Exavir Therapeutics announces the publication of preclinical data for the ultra-long-acting integrase inhibitor XVIR-110 in Nature Communications, affirming its unique pharmacokinetic profile and potential as a best-in-class yearly antiretroviral
With a single administration, XVIR-110, a nano-formulated prodrug integrase inhibitor, provided year-long plasma drug levels sufficient for HIV treatment and prophylaxis in animal models
Studies demonstrating XVIR-110’s tolerability and ultra-long-acting pharmacokinetic profile were replicated by multiple academic labs and Covance Inc. Additional studies elucidated the novel mechanism of XVIR-110 as predominantly dependent on nanocrystal dissolution
Exavir Therapeutics is preparing IND-enabling studies for XVIR-110 to pursue the clinical development of XVIR-110 as a potential best-in-class ultra-long-acting antiretroviral
NEW YORK and OMAHA, Neb., June 08, 2021 (GLOBE NEWSWIRE) -- Exavir Therapeutics, a company dedicated to transforming the lives of patients living with or at risk for acquiring HIV, announced today the publication of preclinical data for XVIR-110, an investigational agent being developed as an ultra-long-acting antiretroviral for HIV treatment and prophylaxis. The research findings, published in Nature Communications, detailed additional mechanistic, drug product stability, pharmacokinetic, and toxicology studies supporting XVIR-110’s profile as a potential best-in-class once-yearly antiretroviral agent.
“These results demonstrate the two-part mechanism that enables the apparent ultra-long half-life of XVIR-110, as well as the rigor and reproducibility of our broader findings,” said Benson Edagwa, scientific co-founder of Exavir Therapeutics and Associate Professor in the Department of Pharmacology at the University of Nebraska Medical Center. “Our agent is room-temperature stable, has been well tolerated in animal studies, and can prvide effective drug concentrations for over a year with a single injection.”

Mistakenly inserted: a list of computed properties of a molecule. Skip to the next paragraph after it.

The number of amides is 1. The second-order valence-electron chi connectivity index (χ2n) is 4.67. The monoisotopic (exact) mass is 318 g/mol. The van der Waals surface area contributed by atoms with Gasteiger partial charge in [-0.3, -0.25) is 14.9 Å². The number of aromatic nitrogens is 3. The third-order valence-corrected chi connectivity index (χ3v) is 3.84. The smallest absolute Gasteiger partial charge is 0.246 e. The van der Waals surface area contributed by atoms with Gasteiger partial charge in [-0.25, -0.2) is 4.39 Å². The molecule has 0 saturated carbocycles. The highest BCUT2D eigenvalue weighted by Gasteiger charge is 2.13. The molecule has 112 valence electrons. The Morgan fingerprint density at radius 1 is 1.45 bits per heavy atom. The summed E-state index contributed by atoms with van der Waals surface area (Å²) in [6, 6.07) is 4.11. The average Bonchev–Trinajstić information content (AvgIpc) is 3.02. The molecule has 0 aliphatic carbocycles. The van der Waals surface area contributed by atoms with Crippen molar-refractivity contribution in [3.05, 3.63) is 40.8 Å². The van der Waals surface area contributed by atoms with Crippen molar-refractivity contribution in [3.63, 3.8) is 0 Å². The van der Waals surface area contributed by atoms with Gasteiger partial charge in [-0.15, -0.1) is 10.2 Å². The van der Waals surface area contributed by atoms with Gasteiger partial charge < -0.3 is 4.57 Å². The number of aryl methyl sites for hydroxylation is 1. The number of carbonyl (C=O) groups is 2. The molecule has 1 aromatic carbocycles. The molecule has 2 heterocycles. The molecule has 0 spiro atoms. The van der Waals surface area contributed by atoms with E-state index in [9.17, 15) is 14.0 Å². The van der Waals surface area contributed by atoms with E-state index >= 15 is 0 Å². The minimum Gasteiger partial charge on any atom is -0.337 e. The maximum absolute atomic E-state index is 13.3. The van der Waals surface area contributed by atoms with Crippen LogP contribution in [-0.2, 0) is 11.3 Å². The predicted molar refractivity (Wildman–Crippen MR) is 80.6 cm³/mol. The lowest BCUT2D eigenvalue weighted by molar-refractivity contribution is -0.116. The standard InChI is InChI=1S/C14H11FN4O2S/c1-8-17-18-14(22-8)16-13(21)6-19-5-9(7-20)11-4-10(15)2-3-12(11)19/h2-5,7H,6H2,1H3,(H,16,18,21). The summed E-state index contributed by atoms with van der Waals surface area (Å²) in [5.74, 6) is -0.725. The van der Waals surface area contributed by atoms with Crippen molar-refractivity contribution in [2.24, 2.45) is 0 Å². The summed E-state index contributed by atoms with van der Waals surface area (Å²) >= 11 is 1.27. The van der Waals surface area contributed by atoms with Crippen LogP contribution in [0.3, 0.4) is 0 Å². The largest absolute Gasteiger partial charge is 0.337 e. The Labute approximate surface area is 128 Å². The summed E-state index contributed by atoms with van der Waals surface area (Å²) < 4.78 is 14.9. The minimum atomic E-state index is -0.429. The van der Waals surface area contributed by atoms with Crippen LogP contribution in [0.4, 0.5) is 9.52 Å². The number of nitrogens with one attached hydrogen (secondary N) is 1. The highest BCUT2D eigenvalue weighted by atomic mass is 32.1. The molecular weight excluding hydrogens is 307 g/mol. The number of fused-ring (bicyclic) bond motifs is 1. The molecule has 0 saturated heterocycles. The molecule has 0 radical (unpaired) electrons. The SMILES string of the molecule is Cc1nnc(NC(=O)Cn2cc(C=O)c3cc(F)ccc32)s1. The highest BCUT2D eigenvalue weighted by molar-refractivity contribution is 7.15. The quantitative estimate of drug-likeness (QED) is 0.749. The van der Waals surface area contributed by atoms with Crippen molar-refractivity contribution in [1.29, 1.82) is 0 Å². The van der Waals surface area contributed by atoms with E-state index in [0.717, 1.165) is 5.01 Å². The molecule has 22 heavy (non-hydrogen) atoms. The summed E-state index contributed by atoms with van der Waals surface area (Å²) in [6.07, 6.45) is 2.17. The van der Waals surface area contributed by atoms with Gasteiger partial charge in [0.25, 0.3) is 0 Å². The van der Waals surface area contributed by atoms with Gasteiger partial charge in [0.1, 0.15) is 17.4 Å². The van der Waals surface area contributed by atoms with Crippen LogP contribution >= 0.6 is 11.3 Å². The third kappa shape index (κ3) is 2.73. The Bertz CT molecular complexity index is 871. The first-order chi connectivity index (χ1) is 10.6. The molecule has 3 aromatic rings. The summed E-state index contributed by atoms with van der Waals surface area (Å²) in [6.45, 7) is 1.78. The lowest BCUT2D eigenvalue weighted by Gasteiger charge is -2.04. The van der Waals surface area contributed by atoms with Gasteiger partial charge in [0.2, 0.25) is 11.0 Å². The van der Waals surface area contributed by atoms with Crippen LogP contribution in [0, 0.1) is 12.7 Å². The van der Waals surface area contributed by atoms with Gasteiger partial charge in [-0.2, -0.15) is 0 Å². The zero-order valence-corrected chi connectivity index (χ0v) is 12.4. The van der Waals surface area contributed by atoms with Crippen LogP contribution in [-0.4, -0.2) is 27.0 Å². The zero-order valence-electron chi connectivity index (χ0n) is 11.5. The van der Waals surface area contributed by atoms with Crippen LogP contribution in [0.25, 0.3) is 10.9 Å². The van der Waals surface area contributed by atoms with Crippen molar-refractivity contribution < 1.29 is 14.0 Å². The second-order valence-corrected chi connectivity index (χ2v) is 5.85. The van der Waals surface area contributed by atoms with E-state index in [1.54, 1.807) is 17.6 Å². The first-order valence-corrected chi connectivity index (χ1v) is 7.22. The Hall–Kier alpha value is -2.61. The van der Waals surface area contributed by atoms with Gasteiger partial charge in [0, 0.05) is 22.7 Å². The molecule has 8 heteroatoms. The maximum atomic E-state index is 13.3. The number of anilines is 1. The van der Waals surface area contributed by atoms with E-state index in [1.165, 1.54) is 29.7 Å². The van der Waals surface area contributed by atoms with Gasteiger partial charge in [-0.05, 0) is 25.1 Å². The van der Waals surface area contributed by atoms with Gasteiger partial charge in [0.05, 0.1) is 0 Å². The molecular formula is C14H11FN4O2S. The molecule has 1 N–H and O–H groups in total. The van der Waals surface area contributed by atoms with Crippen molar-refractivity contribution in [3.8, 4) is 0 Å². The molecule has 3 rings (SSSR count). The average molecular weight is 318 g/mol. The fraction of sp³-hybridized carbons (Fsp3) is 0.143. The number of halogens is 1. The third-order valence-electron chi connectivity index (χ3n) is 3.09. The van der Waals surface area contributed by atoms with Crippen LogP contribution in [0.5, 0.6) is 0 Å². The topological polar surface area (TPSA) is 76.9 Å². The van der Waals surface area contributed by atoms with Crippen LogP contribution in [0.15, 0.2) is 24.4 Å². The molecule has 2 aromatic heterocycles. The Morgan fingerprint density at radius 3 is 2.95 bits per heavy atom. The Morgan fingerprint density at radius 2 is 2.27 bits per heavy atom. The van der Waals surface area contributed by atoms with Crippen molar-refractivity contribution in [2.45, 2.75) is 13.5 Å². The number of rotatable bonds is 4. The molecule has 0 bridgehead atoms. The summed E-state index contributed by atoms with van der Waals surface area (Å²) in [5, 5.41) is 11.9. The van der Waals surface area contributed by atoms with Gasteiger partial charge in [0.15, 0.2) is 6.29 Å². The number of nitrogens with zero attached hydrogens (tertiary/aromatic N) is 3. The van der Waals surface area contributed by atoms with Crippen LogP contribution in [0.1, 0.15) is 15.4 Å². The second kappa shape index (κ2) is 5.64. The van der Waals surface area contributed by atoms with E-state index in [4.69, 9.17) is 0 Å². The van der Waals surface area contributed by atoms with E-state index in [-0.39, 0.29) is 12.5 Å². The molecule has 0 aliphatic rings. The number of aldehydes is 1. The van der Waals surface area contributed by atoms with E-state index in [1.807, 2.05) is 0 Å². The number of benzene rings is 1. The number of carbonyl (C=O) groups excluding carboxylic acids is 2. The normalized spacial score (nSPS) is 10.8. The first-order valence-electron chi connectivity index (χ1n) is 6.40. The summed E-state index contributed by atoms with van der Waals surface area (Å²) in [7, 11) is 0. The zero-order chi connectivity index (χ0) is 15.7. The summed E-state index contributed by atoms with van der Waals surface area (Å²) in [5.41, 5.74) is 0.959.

As discussed in the publication, a single injection of XVIR-110, Exavir’s proprietary nanocrystal formulation of NM2CAB, a cabotegravir stearoylate prodrug, provided therapeutic exposures of cabotegravir to mice, rats, and monkeys for over one year. The mechanism of apparent ultra-long half-life was shown to be primarily due to lipophilic nanocrystal dissolution, followed by pH-dependent or esterase catalyzed hydrolysis of XVIR-110 into cabotegravir. Preliminary toxicology studies showed XVIR-110 was well tolerated at all dose levels in all species tested.
Integrase inhibitors, in addition to capsid inhibitors and nucleoside reverse transcriptase inhibitors, are a class of agents under investigation as long-acting antiretroviral therapies. A once monthly long-acting injectable cabotegravir formulation was recently approved by the FDA in the HIV treatment setting in combination with long-acting injectable rilpivirine. Additionally, an investigational once every eight-week long-acting injectable cabotegravir has been shown to be superior to the standard of care in the pre-exposure prophylaxis setting in two Phase 3 trials.
“The current treatment paradigm for HIV treatment and prevention consists of daily oral therapies that create opportunities for viral resistance, as well as undue psychological burden for patients infected with HIV or at risk of acquiring HIV,” said Dr. Howard Gendelman, scientific co-founder of Exavir Therapeutics and Professor of Medicine at the University of Nebraska Medical Center. “There has been a resounding shift towards long-acting antiretrovirals in the HIV community. Although progress has been made in recent years, there continues to be a significant unmet need for injectable antiretrovirals with longer durations, and combination partners for the existing long-acting antiretroviral armamentarium.”
HIV is one of the most deadly viral infections. It is estimated that there are nearly 1.2 million people in the United States living with HIV today, and over $30B is spent annually on antiretroviral HIV therapies worldwide.
About Exavir Therapeutics, Inc.
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